Are you ready for auto-enrolment?

Morten Nilsson

Auto-enrolment pension schemes may be great for the future health of the country’s economy, but it’s easy to see how retailers view the scheme as another regulatory burden they must bear the weight of. But it’s a scheme well worth making the most of, for you and your staff.

by Morten Nilsson


With over 1.2 million small and micro firms yet to tackle auto enrolment, the number of employers in the retail sector planning on contributing more than the legislative minimum has risen sharply in the past year.

Of the 400 SMEs surveyed on behalf of NOW: Pensions, 42% of firms in the retail sector say they plan to, or will consider, contributing more than the legislative minimum when they enrol their employees into a workplace pension. This compares to 10% of SMEs in the retail sector surveyed last year.

The perception is that large firms offer more generous pensions than small companies but, this isn’t necessarily true. Many small employers in the retail sector want to offer their staff a benefit they’ll genuinely value and are willing to put their hand in their pocket to do so.

Of those that intend to be more generous, 24% say they plan to pay more than the minimum from the outset with a further 18% stating that they will pay the minimum initially, with a view to increasing contributions over time. This is an improvement on 2014 when just 5% of SMEs in the retail sector surveyed said they intended to pay more than the minimum with a further 5% stating they will pay the minimum initially with a view to increasing contributions over time.

Over two thirds (68%) of those surveyed in the retail sector who intend to pay more than the minimum say they believe it will help with the recruitment and retention of employees. Half of those surveyed hope that by contributing more, their employees will be encouraged to do the same while over a third (38%) think the minimum contribution has been set too low for a comfortable retirement. A quarter (25%) say they don’t offer any other benefits so are happy to spend a bit more on providing a more generous pension while an equal proportion believe it is the employer’s responsibility to ensure employees have a healthy pension pot that will provide them with a comfortable retirement.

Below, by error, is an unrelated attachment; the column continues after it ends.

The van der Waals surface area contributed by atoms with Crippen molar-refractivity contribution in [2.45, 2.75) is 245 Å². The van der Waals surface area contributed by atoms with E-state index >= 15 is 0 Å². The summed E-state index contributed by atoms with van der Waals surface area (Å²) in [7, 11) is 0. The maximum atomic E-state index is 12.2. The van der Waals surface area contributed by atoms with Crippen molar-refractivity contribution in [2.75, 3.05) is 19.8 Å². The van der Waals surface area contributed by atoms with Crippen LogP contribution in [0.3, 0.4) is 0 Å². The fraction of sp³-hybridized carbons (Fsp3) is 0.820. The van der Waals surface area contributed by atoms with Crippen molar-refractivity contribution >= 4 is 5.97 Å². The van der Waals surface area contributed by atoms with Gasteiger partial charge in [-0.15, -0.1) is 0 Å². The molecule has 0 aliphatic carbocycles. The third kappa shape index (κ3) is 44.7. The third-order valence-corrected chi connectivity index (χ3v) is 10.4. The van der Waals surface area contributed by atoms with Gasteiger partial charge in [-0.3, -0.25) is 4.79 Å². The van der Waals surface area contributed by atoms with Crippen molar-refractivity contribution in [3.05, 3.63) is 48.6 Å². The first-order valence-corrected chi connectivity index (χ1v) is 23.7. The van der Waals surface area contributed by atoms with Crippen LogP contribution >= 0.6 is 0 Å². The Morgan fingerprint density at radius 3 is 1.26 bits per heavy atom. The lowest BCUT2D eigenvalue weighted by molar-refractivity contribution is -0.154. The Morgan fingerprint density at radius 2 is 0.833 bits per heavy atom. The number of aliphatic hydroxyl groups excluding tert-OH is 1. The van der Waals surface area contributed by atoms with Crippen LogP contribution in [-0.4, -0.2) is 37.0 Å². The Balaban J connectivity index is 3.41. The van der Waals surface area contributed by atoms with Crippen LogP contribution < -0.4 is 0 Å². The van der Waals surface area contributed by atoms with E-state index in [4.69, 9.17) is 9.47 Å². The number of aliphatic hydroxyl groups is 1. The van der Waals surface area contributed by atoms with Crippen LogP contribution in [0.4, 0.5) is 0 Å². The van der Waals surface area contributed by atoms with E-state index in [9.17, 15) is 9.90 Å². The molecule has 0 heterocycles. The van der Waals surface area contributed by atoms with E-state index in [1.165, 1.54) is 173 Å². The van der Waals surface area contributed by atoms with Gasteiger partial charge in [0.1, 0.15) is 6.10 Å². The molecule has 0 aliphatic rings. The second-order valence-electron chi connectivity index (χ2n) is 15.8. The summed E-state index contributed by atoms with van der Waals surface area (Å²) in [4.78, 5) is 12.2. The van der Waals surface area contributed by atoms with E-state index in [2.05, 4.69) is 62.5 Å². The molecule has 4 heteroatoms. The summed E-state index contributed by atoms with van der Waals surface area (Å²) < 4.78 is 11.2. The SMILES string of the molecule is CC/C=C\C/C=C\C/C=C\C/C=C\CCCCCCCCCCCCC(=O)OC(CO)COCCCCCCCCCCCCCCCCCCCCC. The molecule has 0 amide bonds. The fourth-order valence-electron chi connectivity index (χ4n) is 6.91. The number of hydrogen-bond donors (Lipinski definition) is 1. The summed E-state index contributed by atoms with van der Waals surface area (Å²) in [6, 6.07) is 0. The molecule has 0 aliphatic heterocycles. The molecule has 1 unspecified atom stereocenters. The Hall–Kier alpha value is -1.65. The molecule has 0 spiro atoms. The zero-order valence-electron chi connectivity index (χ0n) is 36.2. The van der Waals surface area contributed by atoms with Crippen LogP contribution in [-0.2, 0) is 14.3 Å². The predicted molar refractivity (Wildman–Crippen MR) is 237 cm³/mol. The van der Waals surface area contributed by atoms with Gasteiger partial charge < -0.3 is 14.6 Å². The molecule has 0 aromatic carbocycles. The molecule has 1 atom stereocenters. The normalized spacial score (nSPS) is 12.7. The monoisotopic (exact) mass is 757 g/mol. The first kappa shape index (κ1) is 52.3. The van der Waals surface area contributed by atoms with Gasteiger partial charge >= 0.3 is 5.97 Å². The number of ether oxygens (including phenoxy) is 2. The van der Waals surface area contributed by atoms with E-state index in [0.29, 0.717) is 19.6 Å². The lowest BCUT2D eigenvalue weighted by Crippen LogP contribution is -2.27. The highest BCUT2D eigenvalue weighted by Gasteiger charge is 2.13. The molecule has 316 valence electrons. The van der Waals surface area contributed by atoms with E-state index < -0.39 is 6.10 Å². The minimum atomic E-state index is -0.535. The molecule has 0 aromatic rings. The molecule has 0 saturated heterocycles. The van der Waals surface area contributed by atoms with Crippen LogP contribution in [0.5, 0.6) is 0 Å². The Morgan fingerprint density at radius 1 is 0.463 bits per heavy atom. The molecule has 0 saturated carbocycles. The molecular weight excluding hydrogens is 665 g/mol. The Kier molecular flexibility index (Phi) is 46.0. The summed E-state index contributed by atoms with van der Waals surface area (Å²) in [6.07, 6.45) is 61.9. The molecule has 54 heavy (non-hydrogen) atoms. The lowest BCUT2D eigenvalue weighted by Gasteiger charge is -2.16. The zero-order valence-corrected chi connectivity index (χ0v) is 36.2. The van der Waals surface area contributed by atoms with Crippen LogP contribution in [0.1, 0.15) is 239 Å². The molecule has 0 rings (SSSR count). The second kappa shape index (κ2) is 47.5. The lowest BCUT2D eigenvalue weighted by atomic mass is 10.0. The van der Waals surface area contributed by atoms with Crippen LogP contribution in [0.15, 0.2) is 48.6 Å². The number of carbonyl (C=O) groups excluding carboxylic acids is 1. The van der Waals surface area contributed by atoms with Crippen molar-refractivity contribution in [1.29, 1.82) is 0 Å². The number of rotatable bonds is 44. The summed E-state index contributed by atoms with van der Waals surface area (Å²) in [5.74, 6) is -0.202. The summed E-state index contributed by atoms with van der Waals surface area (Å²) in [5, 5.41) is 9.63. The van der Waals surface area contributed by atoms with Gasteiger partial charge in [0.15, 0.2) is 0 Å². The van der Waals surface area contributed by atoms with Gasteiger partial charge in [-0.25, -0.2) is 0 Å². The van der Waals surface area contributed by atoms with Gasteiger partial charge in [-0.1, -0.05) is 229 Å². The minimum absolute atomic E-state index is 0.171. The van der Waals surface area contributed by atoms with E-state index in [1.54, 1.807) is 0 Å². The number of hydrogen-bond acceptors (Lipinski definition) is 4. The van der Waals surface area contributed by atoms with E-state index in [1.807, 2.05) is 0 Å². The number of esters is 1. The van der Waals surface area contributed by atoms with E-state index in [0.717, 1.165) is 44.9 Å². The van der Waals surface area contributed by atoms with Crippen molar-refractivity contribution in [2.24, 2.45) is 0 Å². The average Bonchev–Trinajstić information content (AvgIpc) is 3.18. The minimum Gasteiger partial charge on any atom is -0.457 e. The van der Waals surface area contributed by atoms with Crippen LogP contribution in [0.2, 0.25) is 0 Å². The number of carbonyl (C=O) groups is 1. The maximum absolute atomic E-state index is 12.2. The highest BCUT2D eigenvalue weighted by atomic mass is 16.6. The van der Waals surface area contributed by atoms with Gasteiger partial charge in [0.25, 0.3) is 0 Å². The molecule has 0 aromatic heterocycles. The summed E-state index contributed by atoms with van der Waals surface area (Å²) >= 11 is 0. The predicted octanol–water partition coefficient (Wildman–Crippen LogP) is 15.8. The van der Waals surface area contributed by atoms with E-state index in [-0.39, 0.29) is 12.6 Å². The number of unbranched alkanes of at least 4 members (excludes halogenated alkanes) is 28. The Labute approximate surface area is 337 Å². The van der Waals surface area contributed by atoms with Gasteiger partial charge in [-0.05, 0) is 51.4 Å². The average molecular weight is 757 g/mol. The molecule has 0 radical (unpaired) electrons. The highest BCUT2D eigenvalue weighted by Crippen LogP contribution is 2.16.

Of all the companies surveyed in the retail sector, nearly a third (31%) say they think offering a good quality pension helps with employee retention while a quarter (26%) think it helps to improve the attractiveness of the company to potential employees.

Of the 40% of firms in the retail sector that plan to make minimum contributions, 47% claim they want to keep things simple and think paying more would complicate matters, while 25% say keeping costs low is a priority. A further 23% say it is because their focus is on ensuring compliance while an honest 18% say they don’t really want to offer a pension at all so plan to keep costs as low as possible.

There’s a danger that, because the government has set the contribution level, employers will assume that auto enrolment minimum contributions are sufficient to provide a comfortable retirement for their workforce.

The reality is that even when auto enrolment is fully rolled out, a combined pension contribution of 8% still isn’t going to be enough for most people. If employers contribute even a small amount more than they are obliged to do, this can make a big difference to employees’ final pension pots.

Morten Nilsson is CEO of Now: Pensions, a company that offers employers a choice of five standard auto enrolment contribution models. The models are designed to cater for all requirements, from those who want to comply with the legislation at minimum cost to those who want to offer their employees an enhanced benefit.